There’s no guest reviewer for Singles, as In Embrace got voted Best Single.

New products on the markets were Popic Watches, watches with the image of your favourite pop band on them.

Enjoying a good review were Jesus and Mary Chain, whose new album got awarded 9 and a half out of 10.

LINFIELD 2-0 BALLYMENA UNITED 7.4.2018

A late run of form saw Ballymena claim the last place in the Top Six ahead of Glentoran. It wasn’t just the obvious opportunity to laugh at Glentoran having a second successive season of Bottom Six football. Having paid for a Season Ticket last summer, and liking to watch my pennies, having three home games and not having to go to The Oval today was also a positive.

A week long break after that win over Ballinamallard killed Ballymena’s momentum, and they couldn’t recover it on Easter Tuesday, losing 3-0 at home to Cliftonville.

That win for Cliftonville, combined with Linfield’s win over Glenavon meant that 3rd place Glenavon and 5th place Cliftonville were separated by two points, with Linfield sandwiched in 4th, level with Glenavon.

Depending on the result of the Irish Cup Final, 3rd place could guarantee an automatic place in Europe next season. Every point is vital, Linfield had to grab three of them today, especially with Glenavon and Cliftonville travelling away to the top two.

Linfield were unchanged from Tuesday night’s game. A bit surprising, as Jimmy Callacher was available after serving a one match ban, Josh Robinson kept his place, with Callacher on the bench. Robert Garrett was serving the second game of his two match ban.

Not a lot happened in this first-half, but what did happen, Andrew Waterworth was involved.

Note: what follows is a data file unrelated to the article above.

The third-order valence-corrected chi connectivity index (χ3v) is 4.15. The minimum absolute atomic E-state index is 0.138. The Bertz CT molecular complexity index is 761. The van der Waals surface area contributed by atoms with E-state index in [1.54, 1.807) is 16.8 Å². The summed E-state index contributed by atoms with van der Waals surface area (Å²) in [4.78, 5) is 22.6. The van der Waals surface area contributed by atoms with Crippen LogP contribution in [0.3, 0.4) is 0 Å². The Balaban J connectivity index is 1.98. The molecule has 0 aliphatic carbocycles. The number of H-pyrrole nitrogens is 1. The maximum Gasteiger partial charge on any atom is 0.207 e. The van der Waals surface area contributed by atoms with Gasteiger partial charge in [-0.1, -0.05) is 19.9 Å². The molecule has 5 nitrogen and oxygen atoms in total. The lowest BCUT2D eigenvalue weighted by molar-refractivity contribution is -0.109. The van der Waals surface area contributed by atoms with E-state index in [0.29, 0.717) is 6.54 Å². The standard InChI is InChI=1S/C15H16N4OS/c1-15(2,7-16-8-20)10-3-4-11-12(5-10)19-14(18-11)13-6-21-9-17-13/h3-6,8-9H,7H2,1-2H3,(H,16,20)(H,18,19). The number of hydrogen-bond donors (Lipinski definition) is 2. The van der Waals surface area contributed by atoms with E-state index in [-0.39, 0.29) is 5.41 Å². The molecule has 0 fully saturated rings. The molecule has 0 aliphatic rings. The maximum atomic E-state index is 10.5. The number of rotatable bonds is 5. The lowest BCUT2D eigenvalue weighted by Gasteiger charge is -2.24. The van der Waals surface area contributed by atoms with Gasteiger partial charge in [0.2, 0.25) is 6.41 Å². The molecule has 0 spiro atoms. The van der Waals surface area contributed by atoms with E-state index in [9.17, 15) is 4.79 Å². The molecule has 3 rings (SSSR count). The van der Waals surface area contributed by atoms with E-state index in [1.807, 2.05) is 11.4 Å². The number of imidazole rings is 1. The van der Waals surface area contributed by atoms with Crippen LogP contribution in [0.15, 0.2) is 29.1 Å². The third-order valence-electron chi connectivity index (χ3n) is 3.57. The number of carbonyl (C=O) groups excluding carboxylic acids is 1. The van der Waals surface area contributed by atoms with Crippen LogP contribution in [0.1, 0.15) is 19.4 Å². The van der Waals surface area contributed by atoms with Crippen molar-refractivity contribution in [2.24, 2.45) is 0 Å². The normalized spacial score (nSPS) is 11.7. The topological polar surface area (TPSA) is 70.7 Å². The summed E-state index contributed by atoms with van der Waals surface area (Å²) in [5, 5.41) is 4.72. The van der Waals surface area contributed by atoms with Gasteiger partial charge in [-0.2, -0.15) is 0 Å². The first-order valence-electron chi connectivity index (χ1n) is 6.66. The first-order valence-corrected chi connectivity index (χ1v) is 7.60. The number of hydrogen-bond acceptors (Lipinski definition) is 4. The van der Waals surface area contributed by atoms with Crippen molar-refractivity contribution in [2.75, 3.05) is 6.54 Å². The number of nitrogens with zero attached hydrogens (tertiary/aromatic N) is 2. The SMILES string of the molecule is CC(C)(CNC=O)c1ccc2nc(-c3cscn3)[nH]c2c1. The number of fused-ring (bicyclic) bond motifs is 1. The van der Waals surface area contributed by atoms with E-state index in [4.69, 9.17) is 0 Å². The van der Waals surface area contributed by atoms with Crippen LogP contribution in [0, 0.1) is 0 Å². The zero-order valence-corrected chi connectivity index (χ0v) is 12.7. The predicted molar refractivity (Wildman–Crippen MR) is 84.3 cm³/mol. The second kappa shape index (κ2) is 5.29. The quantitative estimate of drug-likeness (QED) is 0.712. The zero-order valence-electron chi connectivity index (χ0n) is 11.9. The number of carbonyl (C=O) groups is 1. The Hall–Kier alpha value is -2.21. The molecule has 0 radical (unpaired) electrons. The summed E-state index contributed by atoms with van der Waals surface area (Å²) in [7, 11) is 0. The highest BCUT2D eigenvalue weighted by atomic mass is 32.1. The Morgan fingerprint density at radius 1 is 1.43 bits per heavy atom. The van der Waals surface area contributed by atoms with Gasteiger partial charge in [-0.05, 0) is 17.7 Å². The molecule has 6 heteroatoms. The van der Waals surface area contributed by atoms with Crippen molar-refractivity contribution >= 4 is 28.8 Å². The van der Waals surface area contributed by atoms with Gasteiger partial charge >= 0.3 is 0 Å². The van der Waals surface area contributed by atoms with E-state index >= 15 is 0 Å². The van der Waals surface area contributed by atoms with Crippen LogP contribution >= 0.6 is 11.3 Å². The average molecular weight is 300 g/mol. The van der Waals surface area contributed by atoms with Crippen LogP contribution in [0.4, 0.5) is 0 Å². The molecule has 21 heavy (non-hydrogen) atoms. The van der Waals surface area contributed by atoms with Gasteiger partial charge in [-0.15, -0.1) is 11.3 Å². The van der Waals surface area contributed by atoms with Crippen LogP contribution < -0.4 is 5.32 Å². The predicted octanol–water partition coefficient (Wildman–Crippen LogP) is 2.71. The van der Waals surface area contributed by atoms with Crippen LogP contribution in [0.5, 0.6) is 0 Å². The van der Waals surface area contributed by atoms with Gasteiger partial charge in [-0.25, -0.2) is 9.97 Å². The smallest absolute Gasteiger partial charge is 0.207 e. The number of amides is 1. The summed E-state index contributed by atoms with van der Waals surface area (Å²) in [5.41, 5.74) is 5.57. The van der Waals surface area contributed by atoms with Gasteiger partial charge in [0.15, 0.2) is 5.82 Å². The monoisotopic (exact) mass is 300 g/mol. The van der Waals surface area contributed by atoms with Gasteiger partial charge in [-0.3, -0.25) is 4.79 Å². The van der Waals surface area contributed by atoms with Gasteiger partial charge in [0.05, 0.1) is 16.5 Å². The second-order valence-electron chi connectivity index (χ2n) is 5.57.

He had Linfield’s first attempt on goal, creating space for himself before firing over, as well as having a goal disallowed for offside. Looked it, so no complaints.

Waterworth also got himself a yellow card for shoulder barging a Ballymena player who accused him of diving, four days after a Glenavon player didn’t even get a yellow card for pushing him over.

That’s the sort of consistency we love from Irish League Referees.

Trying to goad Linfield players seemed to be a tactic by Ballymena in the first-half, with several of their players trying to gang up on Kurtis Byrne after a collision with Jim Ervin. Thankfully, Linfield players didn’t take the bait.

Linfield had to make a first-half sub when Niall Quinn went off injured, replaced by Stephen Fallon.

Conor McCloskey had the only first-half shot after a run, which was easily and spectacularly saved by Roy Carroll, for the benefit of Photographers.

Linfield needed to step it up in the second-half, especially when they digested the half-time scores from elsewhere.

Glenavon were 1-0 down away to Crusaders, which meant that Linfield would jump above them, but Cliftonville were 1-0 up away to Coleraine, meaning they would now be level on points with Linfield, and have a lot of momentum going in their favour.

There was a scenario pre-match where a 0-0 draw for Linfield and a 4-1 win for Cliftonville would see Linfield and Cliftonville level on points with identical records. Linfield’s part of that “bargain” was lookign very likely to happen.

Mark Stafford was involved in the early minutes of the second-half, producing a goal saving tackle as Matthew Shevlin looked set to finished after a run. Minutes later, he headed home from a corner to put Linfield 1-0 up in a game where the first goal was vital.

There were a few corners before that which went right to the penalty spot area. Either nobody attacked or a Ballymena player got their first. All Linfield needed was for one of their players to win it, and they were going to get their reward.

It was also an unexpected consequence of Niall Quinn’s absence. The corner came in from the right hand side, with Kirk Millar taking it due to no left footed set piece takers on the pitch, an outwsinger, where it would have been an inswinger if Quinn was on the pitch.

Roy Carroll was forced into a couple of saved from long range shots, as Linfield needed a second goal.

That almost came from a shot from Kurtis Byrne from outside the box, but it was tipped onto the post.

He got it a few minutes later when Kirk Millar kept the ball in on the byline, going forward to Andrew Waterworth close to the corner flag. He waited for the moment to cross, and did so just as Byrne was running through, finishing from close range to give Linfield the points.

Byrne and Waterworth were replaced by Achille Campion and Louis Rooney, with Campion and Rooney combining to create a chance for Stephen Lowry, who couldn’t bundle the ball home from close range. It didn’t matter.